May 31, 2008

Pecan Pralines - New Orleans Style


When I was younger and my family would head back home to see the grandparents each summer. As we traveled, my parents would look for a Stuckey's Pecan Candy Shoppe for a break from driving. Stuckey's were known for their wonderful candy, like pecan rolls and divinity. At our first stop my parents would always buy a couple of boxes of divinity and pralines for us to enjoy as we traveled.

For my Praline Rooibos Opera Cake, I made these New Orleans style pralines for the flavoring of the cake. The recipe I used is from Sherry Yard's The Secrets of Baking. In these pralines, the sugar is opaque rather than clear.

The flavor is delicious with a slight hint of caramel. My children weren't that fond of these candies, but my husband and I thoroughly enjoyed them.

Recipe

1 cup sugar
2 Tb glucose*
1/4 cup water
1 Tb mesquite honey
1/2 cup light brown sugar
2 Tb vegetable shortening
1/4 tsp sea salt
1/2 cup pecan halves or pieces
small bowl of water
pastry brush
candy thermometer

1. Cover a cookie sheet with parchment paper. Set out two sauce pans, a medium one for making pralines and another half filled with water. Place two soup spoons and a whisk in the water. Then set the pot on low and allow the utensils to warm while you make the pralines.

2. Dump in the sugar, glucose and water in the medium sauce pan. Cover the pan and set over medium heat for 4 minutes. At the end of this time, remove the lid and increase the heat to high. Bring the mixture to a boil. Insert a candy thermometer into the sugar mixture. Do not stir the sugar mixture until after the syrup is cooked. If any stray sugar crystals appear on the side of the pan, using a pastry brush lightly dipped in water.

3. The sugar will form bubbles that will get very large as it cooks. After the sugar has cooked for about 8 minutes, it will turn a light golden brown. When the temperature reaches 335 degrees Fahrenheit, remove the pan from the heat. Allow the pan to cool for about 1 minute before adding the other ingredients.

4. Pour the honey, brown sugar, vegetable shortening and salt in to the pan. Using the warm whisk, blend the ingredients into the syrup. Then add the pecans and whisk again.

5. Scoop out a soup spoon sized serving of the praline with the warm soup spoons. Then set the spoonfuls on the parchment paper. If the praline begins to harden before you have finished scooping out the candy, place the pan over low heat until it softens again. Let the candy cool to room temperature before serving. Store the pralines at room temperature in a covered container.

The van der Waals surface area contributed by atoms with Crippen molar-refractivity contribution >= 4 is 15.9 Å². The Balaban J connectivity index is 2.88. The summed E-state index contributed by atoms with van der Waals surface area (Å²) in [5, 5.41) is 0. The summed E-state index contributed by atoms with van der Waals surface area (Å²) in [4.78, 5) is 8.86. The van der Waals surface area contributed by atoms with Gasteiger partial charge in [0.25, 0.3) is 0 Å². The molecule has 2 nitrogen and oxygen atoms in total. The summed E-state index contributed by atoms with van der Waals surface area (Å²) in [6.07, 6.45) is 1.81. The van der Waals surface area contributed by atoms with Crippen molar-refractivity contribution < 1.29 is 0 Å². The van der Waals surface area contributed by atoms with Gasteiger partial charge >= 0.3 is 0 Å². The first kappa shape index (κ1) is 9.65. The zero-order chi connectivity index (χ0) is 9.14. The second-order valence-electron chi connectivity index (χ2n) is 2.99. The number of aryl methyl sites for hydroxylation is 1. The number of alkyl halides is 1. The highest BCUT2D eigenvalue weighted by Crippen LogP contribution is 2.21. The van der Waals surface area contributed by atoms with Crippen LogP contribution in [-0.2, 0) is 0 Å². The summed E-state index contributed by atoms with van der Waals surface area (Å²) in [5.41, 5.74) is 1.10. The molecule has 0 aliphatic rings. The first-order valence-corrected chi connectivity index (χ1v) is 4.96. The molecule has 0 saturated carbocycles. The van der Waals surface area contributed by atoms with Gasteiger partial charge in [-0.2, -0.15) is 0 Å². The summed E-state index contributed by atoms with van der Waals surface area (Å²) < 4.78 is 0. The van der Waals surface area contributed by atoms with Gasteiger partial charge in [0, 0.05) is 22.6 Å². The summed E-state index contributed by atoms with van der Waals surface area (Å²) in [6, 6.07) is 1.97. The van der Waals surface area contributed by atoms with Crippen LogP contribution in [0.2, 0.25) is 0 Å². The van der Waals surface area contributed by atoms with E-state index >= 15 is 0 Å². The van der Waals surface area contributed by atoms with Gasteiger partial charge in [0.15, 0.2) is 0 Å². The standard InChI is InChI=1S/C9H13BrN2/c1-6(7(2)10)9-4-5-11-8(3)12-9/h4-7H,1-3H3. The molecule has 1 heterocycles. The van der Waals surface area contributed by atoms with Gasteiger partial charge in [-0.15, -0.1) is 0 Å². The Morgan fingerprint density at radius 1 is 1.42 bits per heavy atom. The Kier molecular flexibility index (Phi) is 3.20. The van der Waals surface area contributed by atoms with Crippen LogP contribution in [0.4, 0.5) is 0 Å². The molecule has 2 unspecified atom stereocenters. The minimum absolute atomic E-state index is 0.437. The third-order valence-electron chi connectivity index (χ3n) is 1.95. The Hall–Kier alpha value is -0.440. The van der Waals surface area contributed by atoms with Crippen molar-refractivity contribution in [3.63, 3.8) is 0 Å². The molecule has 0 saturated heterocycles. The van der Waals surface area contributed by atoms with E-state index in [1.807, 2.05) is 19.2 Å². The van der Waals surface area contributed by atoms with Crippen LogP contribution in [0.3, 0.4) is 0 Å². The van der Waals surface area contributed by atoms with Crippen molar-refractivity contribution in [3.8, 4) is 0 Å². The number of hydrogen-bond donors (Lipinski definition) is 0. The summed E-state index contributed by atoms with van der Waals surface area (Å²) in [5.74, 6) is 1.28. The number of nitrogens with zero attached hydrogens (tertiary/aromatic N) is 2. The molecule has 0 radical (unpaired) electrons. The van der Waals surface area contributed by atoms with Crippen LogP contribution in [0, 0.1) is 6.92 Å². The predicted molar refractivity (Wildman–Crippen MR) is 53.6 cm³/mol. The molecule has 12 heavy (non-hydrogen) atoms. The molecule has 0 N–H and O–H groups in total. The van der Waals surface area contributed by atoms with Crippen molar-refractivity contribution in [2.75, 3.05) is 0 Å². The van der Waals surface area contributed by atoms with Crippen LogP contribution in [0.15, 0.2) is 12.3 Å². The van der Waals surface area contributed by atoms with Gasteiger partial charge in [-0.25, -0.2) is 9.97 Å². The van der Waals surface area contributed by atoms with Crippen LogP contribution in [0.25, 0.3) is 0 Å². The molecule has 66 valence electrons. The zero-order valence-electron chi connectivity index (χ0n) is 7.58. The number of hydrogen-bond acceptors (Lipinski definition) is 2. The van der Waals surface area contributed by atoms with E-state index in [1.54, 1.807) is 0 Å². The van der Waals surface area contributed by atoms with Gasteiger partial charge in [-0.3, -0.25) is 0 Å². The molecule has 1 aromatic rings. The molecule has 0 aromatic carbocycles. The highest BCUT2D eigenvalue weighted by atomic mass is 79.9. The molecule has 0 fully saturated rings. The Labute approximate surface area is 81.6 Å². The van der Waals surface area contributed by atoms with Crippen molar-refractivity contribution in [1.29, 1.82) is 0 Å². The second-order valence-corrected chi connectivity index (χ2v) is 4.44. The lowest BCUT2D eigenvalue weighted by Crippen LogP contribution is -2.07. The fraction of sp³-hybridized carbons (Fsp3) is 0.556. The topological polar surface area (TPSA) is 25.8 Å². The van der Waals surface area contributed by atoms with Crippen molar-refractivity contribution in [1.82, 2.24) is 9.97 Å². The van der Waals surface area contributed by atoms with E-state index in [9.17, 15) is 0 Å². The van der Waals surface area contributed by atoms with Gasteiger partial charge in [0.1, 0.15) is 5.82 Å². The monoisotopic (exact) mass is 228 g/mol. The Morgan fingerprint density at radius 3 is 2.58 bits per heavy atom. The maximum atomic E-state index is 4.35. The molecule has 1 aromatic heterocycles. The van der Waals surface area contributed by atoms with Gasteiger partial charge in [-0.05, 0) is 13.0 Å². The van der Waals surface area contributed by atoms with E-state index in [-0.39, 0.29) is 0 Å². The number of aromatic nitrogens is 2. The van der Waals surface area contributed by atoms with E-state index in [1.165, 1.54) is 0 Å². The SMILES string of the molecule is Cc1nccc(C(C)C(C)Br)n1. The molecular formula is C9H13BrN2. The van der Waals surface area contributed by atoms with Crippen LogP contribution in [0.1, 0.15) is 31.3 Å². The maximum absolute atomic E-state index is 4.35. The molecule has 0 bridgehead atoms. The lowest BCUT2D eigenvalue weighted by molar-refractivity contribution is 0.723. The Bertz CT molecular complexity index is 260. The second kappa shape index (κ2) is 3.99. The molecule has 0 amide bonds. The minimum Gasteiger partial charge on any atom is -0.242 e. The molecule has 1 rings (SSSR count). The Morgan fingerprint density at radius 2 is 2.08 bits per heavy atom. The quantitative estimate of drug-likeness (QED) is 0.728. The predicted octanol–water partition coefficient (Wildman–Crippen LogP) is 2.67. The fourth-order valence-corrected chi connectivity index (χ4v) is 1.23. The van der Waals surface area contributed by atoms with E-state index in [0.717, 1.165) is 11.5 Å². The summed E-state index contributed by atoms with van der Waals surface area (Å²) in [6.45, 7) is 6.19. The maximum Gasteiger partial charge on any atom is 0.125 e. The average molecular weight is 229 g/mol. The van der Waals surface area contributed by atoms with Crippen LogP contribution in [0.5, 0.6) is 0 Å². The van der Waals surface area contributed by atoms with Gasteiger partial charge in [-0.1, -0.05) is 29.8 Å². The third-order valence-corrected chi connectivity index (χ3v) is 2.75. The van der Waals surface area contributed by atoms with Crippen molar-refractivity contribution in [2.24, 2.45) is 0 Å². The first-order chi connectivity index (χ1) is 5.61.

* Glucose - I used Wilton's Glucose for this recipe, purchased it from Michael's Craft Store. I found it on the cake decorating aisle. You can substitute corn syrup or sugar syrup in place of the glucose.

10 comments:

VeggieGirl said...

Oh yes, there's NOTHING like the New Orleans-style pecan pralines - they're the best!!

pacificoutpost said...

These look incredible! I am absolutely going to have to try my hand at this recipe!

Catherine said...

that type of candy is like my kryptonite! I will eat WAY too many of these.

--Catherine
www.aglutenfreeguide.com

glamah16 said...

My mother loved these.

Elle said...

Stuckey's...THAT brings back memories. The best New Orleans style pralines were the ones my grandmother Ophelia made...at least I thought so. Thanks for the recipe.

shellyfish said...

These look & sound so good! I just recently got a candy thermometer and haven't had a chance to use it yet!

Emilia said...

Those look delicious, and it's great that they are naturally gluten-free.

Do you think that I could substitute the vegetable shortening with butter? I know that it behaves differently in baking than butter, but I don't know what it would do in a recipe like this?

I'd love to try these someday.

Simply...Gluten-free said...

This is my favorite candy of all time. I just can't resist!

Kim said...

They look great, I was just thinking about these the other day. Great site.

Miss Diane said...

Believe it or not, about ten years ago, we went to visit some friends in New Orleans and she made about three batches of these pecan pralines. I just wanted to taste one or two as she put heavy cream and I am intolerant to lactose. But they were so good that I had more than two or three... and I was so sick on the plane coming back home! I will never forget that. But you do not put heavy cream and they look so good, I should try your recipe!